Federal agents on Monday arrested a 33-year-old South Seattle software engineer who is accused of stealing tens of millions of credit-card applications in a massive data breach of Capital One information, according to the U.S. Attorney’s Office in Seattle.
Paige A. Thompson, also known by the online handle “erratic,” was charged with one count of computer fraud and abuse, according to a federal complaint. Appearing in federal court in Seattle on Monday, Thompson broke down and laid her head down on the defense table during the hearing.
U.S. Magistrate Judge Mary Alice Theiler ordered Thompson to be held and set a bail hearing for Thursday. Thompson faces a maximum penalty of five years in prison and a $250,000 fine.
If you want to learn more about the Capital One cyber incident, please visit https://t.co/8jTV9E6Lit
— Capital One (@CapitalOne) July 30, 2019
When agents searched the Beacon Hill house where Thompson lives, they seized several digital devices from her bedroom, according to the complaint. During a preliminary search of the devices, agents saw files that referenced Capital One as well as other entities that may also have been targets of network intrusions, the complaint says.
Thompson was not shy about her work as a hacker, according to the complaint. She is listed as the organizer of a group on Meetup, a social network, called Seattle Warez Kiddies, described as a gathering for “anybody with an appreciation for distributed systems, programming, hacking, cracking.” The F.B.I. noticed her activity on Meetup and used it to trace her other online activities, eventually linking her to posts describing the data theft on Twitter and the Slack messaging service.
According to the complaint against Thompson, she worked as a systems engineer at a cloud-computing company in 2015 and 2016 that rented space on its servers to Capital One. She is accused of exploiting a faulty configuration in Capital One’s firewall to access the company’s secure data.
In June, Thompson posted a list of files she claimed to possess and named a variety of companies, government entities and educational institutions, including Capital One, the complaint says. When someone responded to her post, writing, “don’t go to jail plz,” Thompson wrote that she wanted the Capital One files off her server, that the data was encrypted and that she had used a variety of tools and relays to conceal her computer’s IP address, according to the complaint.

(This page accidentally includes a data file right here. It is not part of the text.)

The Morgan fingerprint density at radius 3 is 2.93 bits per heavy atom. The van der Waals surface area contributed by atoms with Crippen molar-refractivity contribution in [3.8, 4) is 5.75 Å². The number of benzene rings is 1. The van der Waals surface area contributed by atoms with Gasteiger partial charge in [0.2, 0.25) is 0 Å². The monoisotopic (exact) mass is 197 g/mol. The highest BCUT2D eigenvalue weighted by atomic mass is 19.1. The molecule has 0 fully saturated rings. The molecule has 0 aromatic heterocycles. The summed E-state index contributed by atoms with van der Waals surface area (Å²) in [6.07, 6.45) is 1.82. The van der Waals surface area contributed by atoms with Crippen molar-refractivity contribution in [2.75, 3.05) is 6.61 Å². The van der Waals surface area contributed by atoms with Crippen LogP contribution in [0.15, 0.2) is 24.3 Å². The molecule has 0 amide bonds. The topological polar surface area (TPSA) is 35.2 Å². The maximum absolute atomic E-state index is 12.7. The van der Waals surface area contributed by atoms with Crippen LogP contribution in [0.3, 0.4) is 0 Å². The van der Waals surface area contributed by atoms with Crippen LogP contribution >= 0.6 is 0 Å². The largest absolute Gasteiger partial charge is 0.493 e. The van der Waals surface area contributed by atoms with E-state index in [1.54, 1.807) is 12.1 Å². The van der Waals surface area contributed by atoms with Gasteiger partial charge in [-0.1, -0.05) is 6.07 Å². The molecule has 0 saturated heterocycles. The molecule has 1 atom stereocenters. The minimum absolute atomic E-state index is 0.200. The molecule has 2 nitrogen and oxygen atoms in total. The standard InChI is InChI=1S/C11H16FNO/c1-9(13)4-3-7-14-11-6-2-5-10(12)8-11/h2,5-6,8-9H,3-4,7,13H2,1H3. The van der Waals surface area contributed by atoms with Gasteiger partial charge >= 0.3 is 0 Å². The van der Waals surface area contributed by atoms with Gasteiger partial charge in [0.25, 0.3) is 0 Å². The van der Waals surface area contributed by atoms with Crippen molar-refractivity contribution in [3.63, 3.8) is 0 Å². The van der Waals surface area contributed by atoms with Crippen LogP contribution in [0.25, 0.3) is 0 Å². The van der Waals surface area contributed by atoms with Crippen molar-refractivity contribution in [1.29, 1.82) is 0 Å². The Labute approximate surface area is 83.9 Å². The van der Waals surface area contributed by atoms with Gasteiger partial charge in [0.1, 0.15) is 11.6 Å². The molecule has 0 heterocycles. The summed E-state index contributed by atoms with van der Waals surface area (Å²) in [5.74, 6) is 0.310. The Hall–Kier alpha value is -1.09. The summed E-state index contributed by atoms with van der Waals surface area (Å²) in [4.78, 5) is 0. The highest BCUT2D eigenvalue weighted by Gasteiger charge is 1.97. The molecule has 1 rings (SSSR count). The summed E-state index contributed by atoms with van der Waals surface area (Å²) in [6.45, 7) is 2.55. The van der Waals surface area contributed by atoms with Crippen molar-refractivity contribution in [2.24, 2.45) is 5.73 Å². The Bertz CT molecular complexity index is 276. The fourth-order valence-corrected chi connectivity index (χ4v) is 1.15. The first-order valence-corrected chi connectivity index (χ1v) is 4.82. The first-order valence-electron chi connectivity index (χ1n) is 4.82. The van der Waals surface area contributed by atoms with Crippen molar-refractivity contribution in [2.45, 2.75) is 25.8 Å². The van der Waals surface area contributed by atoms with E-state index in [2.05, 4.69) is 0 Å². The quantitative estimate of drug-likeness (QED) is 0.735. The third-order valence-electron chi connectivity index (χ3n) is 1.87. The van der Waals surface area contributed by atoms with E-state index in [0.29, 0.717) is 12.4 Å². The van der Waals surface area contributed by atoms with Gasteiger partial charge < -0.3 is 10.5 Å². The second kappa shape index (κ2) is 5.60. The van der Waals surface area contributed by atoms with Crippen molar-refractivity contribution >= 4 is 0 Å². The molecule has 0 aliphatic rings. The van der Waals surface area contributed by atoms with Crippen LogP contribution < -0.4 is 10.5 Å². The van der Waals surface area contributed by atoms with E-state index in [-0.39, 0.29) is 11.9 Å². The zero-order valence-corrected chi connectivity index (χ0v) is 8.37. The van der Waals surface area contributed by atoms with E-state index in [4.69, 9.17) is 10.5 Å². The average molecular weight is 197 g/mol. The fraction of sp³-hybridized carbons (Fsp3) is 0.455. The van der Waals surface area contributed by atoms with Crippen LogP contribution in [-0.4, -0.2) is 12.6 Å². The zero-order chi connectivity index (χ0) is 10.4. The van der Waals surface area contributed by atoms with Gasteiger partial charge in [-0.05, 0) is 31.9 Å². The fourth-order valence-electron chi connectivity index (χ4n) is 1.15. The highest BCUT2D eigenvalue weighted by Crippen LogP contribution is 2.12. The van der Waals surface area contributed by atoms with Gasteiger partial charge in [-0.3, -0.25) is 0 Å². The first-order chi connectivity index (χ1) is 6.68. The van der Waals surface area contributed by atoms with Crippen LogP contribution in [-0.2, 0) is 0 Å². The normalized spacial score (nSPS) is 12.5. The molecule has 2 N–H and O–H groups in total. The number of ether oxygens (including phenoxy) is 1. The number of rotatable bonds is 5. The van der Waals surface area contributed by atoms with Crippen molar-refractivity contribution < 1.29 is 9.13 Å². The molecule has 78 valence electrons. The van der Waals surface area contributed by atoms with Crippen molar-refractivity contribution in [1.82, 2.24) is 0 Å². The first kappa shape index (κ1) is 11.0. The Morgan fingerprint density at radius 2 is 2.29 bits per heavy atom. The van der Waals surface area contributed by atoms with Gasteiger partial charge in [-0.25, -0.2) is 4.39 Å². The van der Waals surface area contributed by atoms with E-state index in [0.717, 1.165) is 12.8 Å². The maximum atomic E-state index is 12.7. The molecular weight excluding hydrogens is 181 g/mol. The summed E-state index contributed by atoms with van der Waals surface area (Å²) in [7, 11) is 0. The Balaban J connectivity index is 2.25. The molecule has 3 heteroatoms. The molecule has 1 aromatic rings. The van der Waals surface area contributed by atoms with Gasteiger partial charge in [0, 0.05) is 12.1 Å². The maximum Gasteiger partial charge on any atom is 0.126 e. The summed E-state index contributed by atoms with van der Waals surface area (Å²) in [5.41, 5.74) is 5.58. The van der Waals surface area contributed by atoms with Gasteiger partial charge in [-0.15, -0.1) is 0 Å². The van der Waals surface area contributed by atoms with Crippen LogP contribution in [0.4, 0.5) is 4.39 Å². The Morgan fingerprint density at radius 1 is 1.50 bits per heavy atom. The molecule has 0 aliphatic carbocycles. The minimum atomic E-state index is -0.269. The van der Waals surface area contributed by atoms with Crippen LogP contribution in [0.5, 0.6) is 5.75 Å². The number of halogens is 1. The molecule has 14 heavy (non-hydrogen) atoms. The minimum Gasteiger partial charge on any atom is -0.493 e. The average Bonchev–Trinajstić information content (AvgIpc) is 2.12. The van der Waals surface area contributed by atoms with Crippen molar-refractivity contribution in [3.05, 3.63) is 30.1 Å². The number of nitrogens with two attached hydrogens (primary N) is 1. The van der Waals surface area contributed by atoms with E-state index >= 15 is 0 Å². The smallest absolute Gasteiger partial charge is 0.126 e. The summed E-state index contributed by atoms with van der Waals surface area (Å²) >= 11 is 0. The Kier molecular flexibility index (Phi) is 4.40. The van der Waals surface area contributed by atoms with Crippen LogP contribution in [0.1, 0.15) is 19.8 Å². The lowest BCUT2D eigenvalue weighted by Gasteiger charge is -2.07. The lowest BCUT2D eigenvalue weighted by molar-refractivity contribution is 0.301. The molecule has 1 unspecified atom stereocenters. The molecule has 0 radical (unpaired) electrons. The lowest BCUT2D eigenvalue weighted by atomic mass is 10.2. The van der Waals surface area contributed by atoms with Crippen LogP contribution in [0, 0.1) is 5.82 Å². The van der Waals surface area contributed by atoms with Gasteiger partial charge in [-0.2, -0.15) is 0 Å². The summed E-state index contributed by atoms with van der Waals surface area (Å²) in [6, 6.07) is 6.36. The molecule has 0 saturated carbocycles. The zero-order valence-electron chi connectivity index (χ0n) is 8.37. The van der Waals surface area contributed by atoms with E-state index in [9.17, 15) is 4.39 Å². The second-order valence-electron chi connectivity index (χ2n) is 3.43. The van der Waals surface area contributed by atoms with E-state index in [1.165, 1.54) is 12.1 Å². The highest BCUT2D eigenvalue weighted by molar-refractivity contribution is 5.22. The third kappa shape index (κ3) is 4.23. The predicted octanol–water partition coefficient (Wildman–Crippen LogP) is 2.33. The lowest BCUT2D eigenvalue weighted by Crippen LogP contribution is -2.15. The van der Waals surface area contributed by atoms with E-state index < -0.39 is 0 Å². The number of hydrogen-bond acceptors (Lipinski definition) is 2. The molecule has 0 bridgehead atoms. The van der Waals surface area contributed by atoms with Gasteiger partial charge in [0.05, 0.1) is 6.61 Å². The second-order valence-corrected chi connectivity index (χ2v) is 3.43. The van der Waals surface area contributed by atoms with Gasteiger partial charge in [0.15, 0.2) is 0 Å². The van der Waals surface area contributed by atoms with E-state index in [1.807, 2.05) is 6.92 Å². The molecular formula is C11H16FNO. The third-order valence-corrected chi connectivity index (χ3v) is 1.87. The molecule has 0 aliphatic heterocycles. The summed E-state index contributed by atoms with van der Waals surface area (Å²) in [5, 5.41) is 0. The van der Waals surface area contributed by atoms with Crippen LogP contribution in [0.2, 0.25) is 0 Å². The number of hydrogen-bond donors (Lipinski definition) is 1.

Also in June, Thompson tweeted, “I’ve basically strapped myself with a bomb vest, (expletive) dropping capital one dox (documents) and admitting it. I wanna distribute those buckets i think first,” indicating she meant to disseminate the stolen data, says the complaint.
On July 17, someone emailed Capital One, alerting the company about the data breach and including the file address on GitHub, a web-hosting company used primarily for software-development projects. Capital One confirmed the breach and contacted the FBI.
Thompson’s full name was included in the file address, and led agents to her GitHub page, where they also found a copy of her resume, the complaint says.
Most of the data copied from Capital One’s data folders between March and July were primarily credit-card applications and while some of it, such as Social Security numbers, had been encrypted, other information — including names, addresses, dates of birth, and credit-history information — was not, according to the complaint.
“According to Capital One, the data includes data regarding large numbers of applications, likely tens of millions of applications. According to Capital One, that data includes approximately 120,000 Social Security Numbers and approximately 77,000 bank account numbers,” Special Agent Joe Martini wrote in the complaint.
More than 100 million people in the United States and Canada were affected, the company said Monday. The breach also compromised one million Canadian social-insurance numbers — the equivalent of Social Security numbers for Americans.
In a news release Monday, Capital One Financial Corporation notified customers of the data breach and said the Virginia-based company immediately fixed the vulnerability that had been exploited.
The news release says company officials think it is unlikely that the stolen information was disseminated or used for fraud. The largest category of information accessed was information on consumers and small businesses as of the time they applied credit cards from 2005 through early 2019.
While federal agents were sweeping the three-bedroom house where Thompson lives they discovered 20 firearms — both assault-style rifles and handguns — as well as firearm accessories, including bumpstocks, scopes, grips and ammunition, in another bedroom, according to a separate complaint filed against the homeowner, 66-year-old Park Quan.
Quan, who was convicted of being a felon in possession of explosives in 1983 and being a felon in possession of an unregistered machine gun in 1991, was arrested and charged Monday with being a felon in possession of a firearm, federal court records show.
In the 1983 criminal case, Quan and two co-conspirators were linked to a failed contract killing using a truck bomb made of dynamite, according to court records and news reports. The bomb, which the would-be victim found attached to the underside of his pickup in Ocean Shores, Grays Harbor County, had malfunctioned, The Seattle Times reported at the time.
Seattle Times staff reporter Mike Carter contributed to this story, which includes information from Bloomberg and The New York Times.
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